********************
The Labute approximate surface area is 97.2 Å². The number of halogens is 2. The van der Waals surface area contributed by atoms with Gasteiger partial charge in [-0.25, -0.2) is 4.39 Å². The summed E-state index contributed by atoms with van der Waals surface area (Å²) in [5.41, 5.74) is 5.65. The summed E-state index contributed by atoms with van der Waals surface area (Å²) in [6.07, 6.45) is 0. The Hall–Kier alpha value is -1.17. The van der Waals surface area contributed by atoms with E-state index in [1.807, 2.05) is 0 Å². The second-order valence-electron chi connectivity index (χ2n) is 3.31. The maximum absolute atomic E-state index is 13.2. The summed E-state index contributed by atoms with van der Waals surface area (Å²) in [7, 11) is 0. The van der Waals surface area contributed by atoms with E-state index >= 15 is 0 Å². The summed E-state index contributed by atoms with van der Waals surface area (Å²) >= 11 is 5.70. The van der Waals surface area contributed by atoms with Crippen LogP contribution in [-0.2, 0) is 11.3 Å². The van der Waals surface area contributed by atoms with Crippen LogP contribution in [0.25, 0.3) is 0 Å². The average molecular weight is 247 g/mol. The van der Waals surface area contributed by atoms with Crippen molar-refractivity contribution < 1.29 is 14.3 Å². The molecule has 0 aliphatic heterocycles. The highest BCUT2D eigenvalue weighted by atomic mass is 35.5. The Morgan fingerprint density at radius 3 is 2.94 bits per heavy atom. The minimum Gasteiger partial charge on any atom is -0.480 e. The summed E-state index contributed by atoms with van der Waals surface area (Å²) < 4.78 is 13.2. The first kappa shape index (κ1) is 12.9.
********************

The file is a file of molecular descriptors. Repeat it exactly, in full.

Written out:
The Labute approximate surface area is 97.2 Å². The number of halogens is 2. The van der Waals surface area contributed by atoms with Gasteiger partial charge in [-0.25, -0.2) is 4.39 Å². The summed E-state index contributed by atoms with van der Waals surface area (Å²) in [5.41, 5.74) is 5.65. The summed E-state index contributed by atoms with van der Waals surface area (Å²) in [6.07, 6.45) is 0. The Hall–Kier alpha value is -1.17. The van der Waals surface area contributed by atoms with E-state index in [1.807, 2.05) is 0 Å². The second-order valence-electron chi connectivity index (χ2n) is 3.31. The maximum absolute atomic E-state index is 13.2. The summed E-state index contributed by atoms with van der Waals surface area (Å²) in [7, 11) is 0. The van der Waals surface area contributed by atoms with E-state index >= 15 is 0 Å². The summed E-state index contributed by atoms with van der Waals surface area (Å²) >= 11 is 5.70. The van der Waals surface area contributed by atoms with Crippen LogP contribution in [-0.2, 0) is 11.3 Å². The van der Waals surface area contributed by atoms with Crippen LogP contribution in [0.25, 0.3) is 0 Å². The average molecular weight is 247 g/mol. The van der Waals surface area contributed by atoms with Crippen molar-refractivity contribution < 1.29 is 14.3 Å². The molecule has 0 aliphatic heterocycles. The highest BCUT2D eigenvalue weighted by atomic mass is 35.5. The Morgan fingerprint density at radius 3 is 2.94 bits per heavy atom. The minimum Gasteiger partial charge on any atom is -0.480 e. The summed E-state index contributed by atoms with van der Waals surface area (Å²) < 4.78 is 13.2. The first kappa shape index (κ1) is 12.9.